Connect
To Top

Taking a look at the Order of the Norwegian Lion

The royal order of the Norwegian Lion was a Norwegian and Swedish royal order that was instituted by King Oscar II on 21 January 1904. It had the King as the Grandmaster, and the order consisted of only one degree, similar to the Order of the Garter.

The intention was that the Norwegian Lion should be a “sovereign knight order” equivalent to the Swedish Seraphim Order and the Danish Elephant Order. The name of the order is a reference to Norway’s national animal.

The collar of the Order of the Norwegian lion. Photo: Göran Schmidt via Wikimedia Commons.

The King was the Grandmaster of the Order of the Norwegian Lion, which was awarded to the princes of the Swedish-Norwegian royal family. The order could also be granted to foreign heads of state and other royals.

Norwegians who had been in central political positions and performed excellent services could also be awarded to the Norwegian Lion, but only if they had already been decorated with the Grand Cross of the Royal Order of St. Olav. The number of ordinary knights should never exceed twelve. Nevertheless, the number of appointments never even came to eleven.

At the time of ordering on Oscar II’s birthday, 21 January 1904, the order was awarded to Crown Prince Gustaf and Bernadottes – Princes Carl, Eugen, Gustaf Adolf, Wilhelm and Erik, apart from the King himself as the Grandmaster.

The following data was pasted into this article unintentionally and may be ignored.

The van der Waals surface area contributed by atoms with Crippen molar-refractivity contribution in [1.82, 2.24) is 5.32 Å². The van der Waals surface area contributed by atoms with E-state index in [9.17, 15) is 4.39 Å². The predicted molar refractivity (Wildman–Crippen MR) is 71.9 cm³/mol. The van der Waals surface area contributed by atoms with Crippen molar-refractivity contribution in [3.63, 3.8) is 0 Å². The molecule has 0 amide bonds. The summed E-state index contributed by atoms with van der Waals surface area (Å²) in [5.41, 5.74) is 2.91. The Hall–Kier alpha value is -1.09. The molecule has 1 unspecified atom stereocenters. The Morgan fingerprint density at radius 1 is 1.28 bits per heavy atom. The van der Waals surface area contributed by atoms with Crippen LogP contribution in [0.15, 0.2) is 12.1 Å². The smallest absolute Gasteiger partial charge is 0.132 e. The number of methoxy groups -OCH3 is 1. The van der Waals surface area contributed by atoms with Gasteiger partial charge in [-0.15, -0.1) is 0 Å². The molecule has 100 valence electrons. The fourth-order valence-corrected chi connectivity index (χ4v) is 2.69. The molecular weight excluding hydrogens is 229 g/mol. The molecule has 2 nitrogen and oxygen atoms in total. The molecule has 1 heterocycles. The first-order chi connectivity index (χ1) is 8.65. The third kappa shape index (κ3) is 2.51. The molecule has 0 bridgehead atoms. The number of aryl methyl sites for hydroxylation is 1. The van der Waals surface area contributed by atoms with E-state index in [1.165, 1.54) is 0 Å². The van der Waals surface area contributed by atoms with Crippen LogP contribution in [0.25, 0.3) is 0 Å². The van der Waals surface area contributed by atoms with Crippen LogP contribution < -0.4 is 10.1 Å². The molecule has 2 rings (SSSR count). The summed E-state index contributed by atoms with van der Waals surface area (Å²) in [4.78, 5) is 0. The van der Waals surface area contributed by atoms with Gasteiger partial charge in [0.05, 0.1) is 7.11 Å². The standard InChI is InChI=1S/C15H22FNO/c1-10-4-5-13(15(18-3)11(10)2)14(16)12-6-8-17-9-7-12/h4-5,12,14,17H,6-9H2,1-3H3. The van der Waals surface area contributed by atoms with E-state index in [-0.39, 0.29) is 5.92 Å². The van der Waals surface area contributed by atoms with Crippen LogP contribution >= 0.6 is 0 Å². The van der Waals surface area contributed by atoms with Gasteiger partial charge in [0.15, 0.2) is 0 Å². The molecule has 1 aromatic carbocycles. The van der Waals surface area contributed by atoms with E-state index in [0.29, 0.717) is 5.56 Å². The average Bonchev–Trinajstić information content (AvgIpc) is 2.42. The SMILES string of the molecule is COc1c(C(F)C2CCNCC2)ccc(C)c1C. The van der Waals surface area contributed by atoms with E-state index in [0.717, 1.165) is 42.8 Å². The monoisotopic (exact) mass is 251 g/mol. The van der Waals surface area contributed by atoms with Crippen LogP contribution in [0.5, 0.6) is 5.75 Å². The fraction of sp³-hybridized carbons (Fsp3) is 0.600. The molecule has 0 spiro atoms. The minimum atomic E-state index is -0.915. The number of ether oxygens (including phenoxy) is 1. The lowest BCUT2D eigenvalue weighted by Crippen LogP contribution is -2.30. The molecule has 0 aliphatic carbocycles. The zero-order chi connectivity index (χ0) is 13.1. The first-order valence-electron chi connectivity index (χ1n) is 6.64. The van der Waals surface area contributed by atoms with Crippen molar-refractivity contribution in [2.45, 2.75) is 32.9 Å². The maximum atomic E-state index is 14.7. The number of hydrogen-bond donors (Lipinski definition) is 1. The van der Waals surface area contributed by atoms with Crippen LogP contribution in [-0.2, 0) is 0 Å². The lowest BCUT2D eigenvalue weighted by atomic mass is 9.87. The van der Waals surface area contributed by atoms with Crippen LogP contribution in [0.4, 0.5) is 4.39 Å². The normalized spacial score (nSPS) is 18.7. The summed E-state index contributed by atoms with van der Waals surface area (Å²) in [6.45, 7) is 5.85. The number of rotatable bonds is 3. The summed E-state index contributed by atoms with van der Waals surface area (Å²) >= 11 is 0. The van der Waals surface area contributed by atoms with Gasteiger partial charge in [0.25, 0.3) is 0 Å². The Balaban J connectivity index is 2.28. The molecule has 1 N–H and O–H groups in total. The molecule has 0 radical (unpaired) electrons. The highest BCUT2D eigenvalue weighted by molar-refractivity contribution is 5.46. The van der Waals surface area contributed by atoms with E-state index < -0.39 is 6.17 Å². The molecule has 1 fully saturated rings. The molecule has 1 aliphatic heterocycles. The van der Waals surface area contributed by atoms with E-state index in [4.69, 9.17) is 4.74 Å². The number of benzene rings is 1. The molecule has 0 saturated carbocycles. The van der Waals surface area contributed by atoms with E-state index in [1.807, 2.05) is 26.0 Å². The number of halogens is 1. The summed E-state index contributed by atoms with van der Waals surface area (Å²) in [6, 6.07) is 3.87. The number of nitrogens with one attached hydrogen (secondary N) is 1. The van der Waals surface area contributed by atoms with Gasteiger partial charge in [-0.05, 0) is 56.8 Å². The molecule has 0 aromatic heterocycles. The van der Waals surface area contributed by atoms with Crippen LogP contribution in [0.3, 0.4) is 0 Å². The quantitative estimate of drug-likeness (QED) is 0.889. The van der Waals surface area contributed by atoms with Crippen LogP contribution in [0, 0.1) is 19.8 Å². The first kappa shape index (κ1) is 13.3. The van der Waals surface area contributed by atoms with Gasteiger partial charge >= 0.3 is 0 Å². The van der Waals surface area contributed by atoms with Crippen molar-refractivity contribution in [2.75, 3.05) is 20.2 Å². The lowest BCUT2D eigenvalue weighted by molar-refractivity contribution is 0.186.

HM King Oscar II in Norwegian general uniform with collar and Grand Cross of the Order the Norwegian Lion. Photo NM via Wikimedia Commons.

Later that same month, it was awarded to Emperor Wilhelm II of Germany. In April, Emperor Frans Josef I followed from Austria and Hungary and in September King Christian IX of Denmark. France’s President Émile Loubet became the first non-royal recipient of the Norwegian Lion in December 1904. He also became the last to receive the order.

Following the dissolvent of the Union between Norway and Sweden in 1905 and the establishment of an independent Norwegian royal house, King Haakon VII chose not to continue the order. However, it was not officially repealed until 1952.

More in Blog Posts

  • The Prince of Wales at 70

    He’s a future monarch and head of the Commonwealth, a husband, a son, a brother, a father, and a grandfather. But...

    Kristin Contino14th November 2018
  • Royal Baby Mania: the birth of a prince

    If you think that royal baby mania is a new thing, think again. Seventy years ago this week, ahead of the...

    Lydia Starbuck13th November 2018
  • Review: Diana, A Spencer in Turmoil

    In the second edition of her series, Deb Stratas focuses on the late Diana, Princess of Wales’s last year in her...

    Brittani Barger11th November 2018
Royal Central is the web's most popular source for the latest news and information on the British Royal Family and the Monarchies of Europe.

Subscribe via Email

To receive the latest Royal Central posts straight to your email inbox, enter your email address below and press subscribe.

Join 37,858 other subscribers.

Copyright © 2018 Royal Central, all rights reserved.